Rent or mortgage. Utilities. Public or private transportation. Child care. Medicine. Personal but essential items. After covering these household expenditures, many adults lack the financial resources needed to buy enough food.
Serviced by Charitable Food Systems
Stretched thin, many individuals who are out of work turn to charitable food systems, such as food banks and pantries, for food to feed themselves and their families — some for the first time. Supplied food items typically include lentils, rice, canned tuna, peanut butter, quinoa and kidney beans, for healthier eating at home.
While some supplied food items may stretch anywhere from a few days to a couple weeks, individuals who are food insecure may find themselves again in need of food—and back at the food pantry.
Helped by Government Nutrition Assistance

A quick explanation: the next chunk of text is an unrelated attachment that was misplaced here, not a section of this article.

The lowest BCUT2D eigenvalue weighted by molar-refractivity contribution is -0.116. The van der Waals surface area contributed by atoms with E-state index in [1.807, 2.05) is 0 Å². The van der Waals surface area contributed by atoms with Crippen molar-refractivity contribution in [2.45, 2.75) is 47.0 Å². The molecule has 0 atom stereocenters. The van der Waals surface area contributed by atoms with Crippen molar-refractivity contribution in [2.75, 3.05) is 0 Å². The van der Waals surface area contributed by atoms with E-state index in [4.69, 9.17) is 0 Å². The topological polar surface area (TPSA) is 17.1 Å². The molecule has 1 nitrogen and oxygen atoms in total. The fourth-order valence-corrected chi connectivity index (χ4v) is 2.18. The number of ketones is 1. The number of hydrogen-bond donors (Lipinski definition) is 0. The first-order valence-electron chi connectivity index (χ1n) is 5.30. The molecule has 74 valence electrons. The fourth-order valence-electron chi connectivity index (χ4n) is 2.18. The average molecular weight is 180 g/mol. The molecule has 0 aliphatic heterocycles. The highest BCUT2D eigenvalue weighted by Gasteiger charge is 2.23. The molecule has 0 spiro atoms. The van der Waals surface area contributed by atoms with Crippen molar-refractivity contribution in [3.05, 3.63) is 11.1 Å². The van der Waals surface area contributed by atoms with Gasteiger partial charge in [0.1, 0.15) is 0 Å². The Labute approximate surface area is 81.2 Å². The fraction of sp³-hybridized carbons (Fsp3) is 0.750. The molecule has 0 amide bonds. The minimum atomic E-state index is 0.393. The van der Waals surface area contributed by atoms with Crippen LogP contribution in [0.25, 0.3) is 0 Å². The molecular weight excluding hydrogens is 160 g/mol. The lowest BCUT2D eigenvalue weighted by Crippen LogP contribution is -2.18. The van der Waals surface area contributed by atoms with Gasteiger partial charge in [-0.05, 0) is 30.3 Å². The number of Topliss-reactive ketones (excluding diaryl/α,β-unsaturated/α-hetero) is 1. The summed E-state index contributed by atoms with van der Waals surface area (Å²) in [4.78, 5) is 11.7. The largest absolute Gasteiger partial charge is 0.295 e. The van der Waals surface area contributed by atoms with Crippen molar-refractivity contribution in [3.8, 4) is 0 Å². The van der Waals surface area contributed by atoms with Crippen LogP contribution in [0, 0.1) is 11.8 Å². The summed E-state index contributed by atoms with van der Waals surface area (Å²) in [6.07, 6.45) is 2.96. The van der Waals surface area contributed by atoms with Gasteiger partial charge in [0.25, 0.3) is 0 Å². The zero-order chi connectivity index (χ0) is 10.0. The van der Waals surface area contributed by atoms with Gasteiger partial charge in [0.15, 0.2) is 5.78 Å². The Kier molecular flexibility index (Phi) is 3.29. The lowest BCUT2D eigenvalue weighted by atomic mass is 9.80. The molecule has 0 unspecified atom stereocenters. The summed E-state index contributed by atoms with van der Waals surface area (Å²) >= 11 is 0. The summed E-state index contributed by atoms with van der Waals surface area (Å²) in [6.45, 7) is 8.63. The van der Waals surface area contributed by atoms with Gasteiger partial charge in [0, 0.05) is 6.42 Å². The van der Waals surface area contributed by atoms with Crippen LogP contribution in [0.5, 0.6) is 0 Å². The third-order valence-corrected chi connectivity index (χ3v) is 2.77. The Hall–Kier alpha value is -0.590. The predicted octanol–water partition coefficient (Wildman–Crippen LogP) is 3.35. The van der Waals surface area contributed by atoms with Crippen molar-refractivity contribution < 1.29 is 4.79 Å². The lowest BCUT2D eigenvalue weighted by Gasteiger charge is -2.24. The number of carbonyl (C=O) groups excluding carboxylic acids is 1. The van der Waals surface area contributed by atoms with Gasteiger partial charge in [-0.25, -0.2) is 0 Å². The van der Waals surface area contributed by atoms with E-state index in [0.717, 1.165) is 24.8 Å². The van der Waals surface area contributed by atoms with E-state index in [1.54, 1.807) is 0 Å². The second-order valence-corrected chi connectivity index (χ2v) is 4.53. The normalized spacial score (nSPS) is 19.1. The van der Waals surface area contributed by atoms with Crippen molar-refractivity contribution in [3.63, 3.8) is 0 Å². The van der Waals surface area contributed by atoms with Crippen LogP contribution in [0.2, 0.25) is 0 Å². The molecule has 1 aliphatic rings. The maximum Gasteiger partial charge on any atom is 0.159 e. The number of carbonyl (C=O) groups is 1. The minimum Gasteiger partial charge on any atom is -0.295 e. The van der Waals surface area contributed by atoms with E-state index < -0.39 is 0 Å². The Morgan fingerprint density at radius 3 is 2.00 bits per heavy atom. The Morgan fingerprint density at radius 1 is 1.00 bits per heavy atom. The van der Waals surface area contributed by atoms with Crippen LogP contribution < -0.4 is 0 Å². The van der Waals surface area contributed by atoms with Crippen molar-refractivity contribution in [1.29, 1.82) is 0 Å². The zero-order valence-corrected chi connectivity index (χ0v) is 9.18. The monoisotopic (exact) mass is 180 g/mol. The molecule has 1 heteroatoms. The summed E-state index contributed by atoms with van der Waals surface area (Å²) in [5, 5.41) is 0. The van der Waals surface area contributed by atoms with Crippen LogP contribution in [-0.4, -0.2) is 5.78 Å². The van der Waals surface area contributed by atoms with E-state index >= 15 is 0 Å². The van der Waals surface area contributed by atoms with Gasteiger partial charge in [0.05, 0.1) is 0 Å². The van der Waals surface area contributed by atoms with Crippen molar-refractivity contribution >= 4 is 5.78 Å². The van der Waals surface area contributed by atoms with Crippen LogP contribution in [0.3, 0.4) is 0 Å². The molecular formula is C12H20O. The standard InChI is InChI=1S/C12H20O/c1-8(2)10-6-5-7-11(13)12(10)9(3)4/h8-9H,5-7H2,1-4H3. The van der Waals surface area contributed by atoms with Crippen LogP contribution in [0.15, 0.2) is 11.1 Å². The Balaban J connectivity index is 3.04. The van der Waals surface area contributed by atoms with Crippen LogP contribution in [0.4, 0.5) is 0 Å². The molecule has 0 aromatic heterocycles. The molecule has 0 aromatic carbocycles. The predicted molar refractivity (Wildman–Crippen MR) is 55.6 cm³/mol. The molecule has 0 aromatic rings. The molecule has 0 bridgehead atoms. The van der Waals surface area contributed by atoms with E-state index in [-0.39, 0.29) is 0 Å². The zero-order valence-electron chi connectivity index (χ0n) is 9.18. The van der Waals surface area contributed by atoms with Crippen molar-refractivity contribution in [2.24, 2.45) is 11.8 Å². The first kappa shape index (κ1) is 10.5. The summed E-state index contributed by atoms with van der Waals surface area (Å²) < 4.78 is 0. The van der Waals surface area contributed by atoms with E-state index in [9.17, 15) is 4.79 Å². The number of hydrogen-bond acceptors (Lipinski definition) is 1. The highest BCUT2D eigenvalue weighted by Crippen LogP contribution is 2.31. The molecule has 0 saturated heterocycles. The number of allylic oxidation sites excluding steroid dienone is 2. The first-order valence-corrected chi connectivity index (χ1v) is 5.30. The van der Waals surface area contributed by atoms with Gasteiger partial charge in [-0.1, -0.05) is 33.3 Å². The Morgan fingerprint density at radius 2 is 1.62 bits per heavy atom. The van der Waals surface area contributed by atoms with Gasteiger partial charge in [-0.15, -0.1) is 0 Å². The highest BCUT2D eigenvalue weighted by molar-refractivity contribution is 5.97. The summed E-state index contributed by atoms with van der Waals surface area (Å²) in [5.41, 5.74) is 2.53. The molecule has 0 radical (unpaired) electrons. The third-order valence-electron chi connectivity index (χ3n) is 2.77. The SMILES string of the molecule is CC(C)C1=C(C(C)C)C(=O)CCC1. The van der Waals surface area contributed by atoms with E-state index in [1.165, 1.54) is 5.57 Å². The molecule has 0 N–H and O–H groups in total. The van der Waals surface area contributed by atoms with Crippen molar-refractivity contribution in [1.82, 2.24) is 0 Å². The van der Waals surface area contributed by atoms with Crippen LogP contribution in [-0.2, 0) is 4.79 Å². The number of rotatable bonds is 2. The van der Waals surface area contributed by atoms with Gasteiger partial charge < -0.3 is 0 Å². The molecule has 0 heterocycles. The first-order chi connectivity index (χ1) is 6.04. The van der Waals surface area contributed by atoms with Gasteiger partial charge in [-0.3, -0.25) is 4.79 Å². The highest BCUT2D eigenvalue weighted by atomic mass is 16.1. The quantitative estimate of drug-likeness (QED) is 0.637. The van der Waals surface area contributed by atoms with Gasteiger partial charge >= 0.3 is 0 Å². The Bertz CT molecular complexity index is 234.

Many have also turned to the Supplemental Nutrition Assistance Program (SNAP), formerly known as food stamps.
Before the pandemic, approximately one in nine Missouri residents received government assistance for food through SNAP, according to the Center on Budget and Policy Priorities (CBPP).
However, SNAP applications and approvals soared with the pandemic. Since March, the Missouri Department of Social Services (DSS) approved hundreds of thousands of people for food stamps through the program.
SNAP benefits help these individuals and families put food on their tables. CBPP data shows that the average SNAP benefit amount is $130 for an individual and $408 for households with children. But, making these amounts last can be challenging, and the COVID-19 crisis adds an additional layer to this challenge.